PC Games on Your iPad, Courtesy of HTML5


The iPad is already a strong entry in the mobile games realm, with its large, high-resolution display, touchscreen interface and support for external devices like keyboards. Plus it has the iPhone/iPad development community cranking out innovative games all the time, too.

In addition to all that existing gaming goodness, it looks like you might very soon be able to play a whole host of your favorite PC games on the platform, too. Not natively, of course (though ports of classics seems to be the thing to do these days), but via game streaming service Gaikai, which, much like OnLive before it, aims to remove the steep hardware barriers associated with many advanced video games.

Gaikai was shown running on an iPad (on Touch Arcade), and playing World of Warcraft on the device. Whether it’s a good thing to put WoW in the hands of addicts wherever they happen to go is another question entirely, but the promise of PC games running untethered on a device in your lap is intriguing indeed. I’m not a WoW player myself, but Starcraft II is landing late this July, and I somehow doubt it’ll be accompanied by a native iPhone port at the same time.

But will the gatekeepers at Apple (s aapl) allow Gaikai to invade its playground? The move could potentially have serious consequences on the App Store’s economics, since conceivably, Gaikai could stream any game to the iPad and other Apple devices, not just ones sanctioned by the Mac maker. Gaikai’s Dave Perry says Apple basically can’t block the service.

The reason being, Gaikai is HTML5-based technology. That means that its browser-based player will work fine on mobile Safari out of the box, unless Apple goes out of its way to shut down access to Gaikai specifically, which would fly in the face of certain recent correspondence by Steve Jobs himself regarding the closed nature of Flash versus the open nature of HTML5.

Gaikai shows the way to sidestepping iCensorship altogether, at least in terms of streamable web content. At this stage in the game, Apple has basically painted itself into a corner wherein it has to condone anything done using the HTML5 standard, versus rich media that uses browser-based plugins like Flash and Silverlight. It won’t work for all apps (like the one that allows you to sync wirelessly, for instance), but it should allow content providers to publish whatever kind of iPad and iPhone-targeted material they want without blocking fears.

We’ll see the Gaikai North American beta launch in the comings weeks, and then we’ll find out just how much openness Apple can tolerate. Hopefully it’s just enough to see me playing Civilization 5 on my iPad this fall.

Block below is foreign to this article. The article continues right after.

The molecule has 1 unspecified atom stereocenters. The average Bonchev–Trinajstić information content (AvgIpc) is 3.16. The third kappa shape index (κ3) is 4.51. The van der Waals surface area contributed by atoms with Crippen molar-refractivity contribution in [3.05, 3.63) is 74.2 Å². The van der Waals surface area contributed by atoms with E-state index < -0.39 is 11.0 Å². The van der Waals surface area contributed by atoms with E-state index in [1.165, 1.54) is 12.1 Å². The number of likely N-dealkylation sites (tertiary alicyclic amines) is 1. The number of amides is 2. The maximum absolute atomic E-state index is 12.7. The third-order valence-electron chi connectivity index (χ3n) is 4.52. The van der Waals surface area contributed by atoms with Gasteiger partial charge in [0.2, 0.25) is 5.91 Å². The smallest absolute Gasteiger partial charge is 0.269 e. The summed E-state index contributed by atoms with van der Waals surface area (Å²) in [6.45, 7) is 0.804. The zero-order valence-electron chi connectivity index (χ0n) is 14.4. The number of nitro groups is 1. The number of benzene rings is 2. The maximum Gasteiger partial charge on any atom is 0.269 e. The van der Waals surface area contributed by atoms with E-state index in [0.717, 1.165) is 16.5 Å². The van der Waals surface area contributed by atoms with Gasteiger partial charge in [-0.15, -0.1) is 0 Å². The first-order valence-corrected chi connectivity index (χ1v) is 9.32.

games like mechcommander 2 should definitely be on the ipad seeing how it’s free anyways, the only issue is games like civ, MC2, and C&C is the interface, (or more importantly, panning and navigating gameplay) but if the iPad can accurately emulate a mouse with your fingers and incorporate multitouch too then most likely that issue will be minimal.


I think Adobe can somehow benefit HTML 5 to stream flash content the same way Gaikai streams games, the HTML codes will be HTML5 but the developers will use flash to develop it (usually server side), and Adobe then can mange how to show their contents on HTML5


A game-streaming option to the iPad just screams win-win to me. It’s a win for Gaikai, as the iPad as a gaming device is sure to open up a market for them. It’s a win for Apple too – more people are sure to buy iPads if some top-notch PC games are available on it.

I want Civ5 on an iPad yesterday! (Or Civ 4!) That would be a killer game for the iPad form factor, assuming a well-thought touch interface. That’s really where the streaming games may fail on devices like the iPad – the input interface.


An actual explanation of the technology and how it works (even in the most superficial simplistic sense), would be welcome here. There is no information in this article that isn’t in the title of the article really. The author spends some ink on snarky remarks and assumptions that Apple might not like this (based on basically nothing at all), but doesn’t bother to impart any real detail on the tech.


Sounds awesome. but there is a broken link: ttp://www.gaikai.com


Yeah, Apple WANTED to be painted into this exact corner. Gaikai will be charging for this service (one way or another), so it may be competition for the app store, but it’s hardly a replacement. Apple certainly benefits from folks saying, “gee, HTML5 is great, why don’t more browsers support it fully?” Apple also benefits from apps that may be a bit dicey (in terms of content), and so can’t be officially condoned by Apple, but are still available.

Adobe, on the other hand, can’t be happy about this.


This is the way Apple wanted to solve the Apps topic in the first place (See WWDC2007).

Everything that advertises the qualities of HTML5 is good news for Apple at this point in time. Every good headline is a slap in the faces of reviewers that claim there is no full web experience without flash..

Happy to see this pushing forwards!


but the problem is Apple loses exclusivity, the game can be played on any HTML5 browser, not just on Ipad. Part of the reason in developer licensing change was to block flash totally, the other was to encourage developers not to develop for other platforms and maintain exclusivity, with HTML5 apple loses that exclusivity. Adobe is the main loser, but Apple also has a lot to lose.


“This is the way Apple wanted to solve the Apps topic in the first place”,

by running PC games. lol. It seems like apple users spend all their energy and hopes to aspire to running pc programs, and even windows at times. They are so funny. I don’t mean that in a rude way, but it funny when you think about it.

Comments are closed.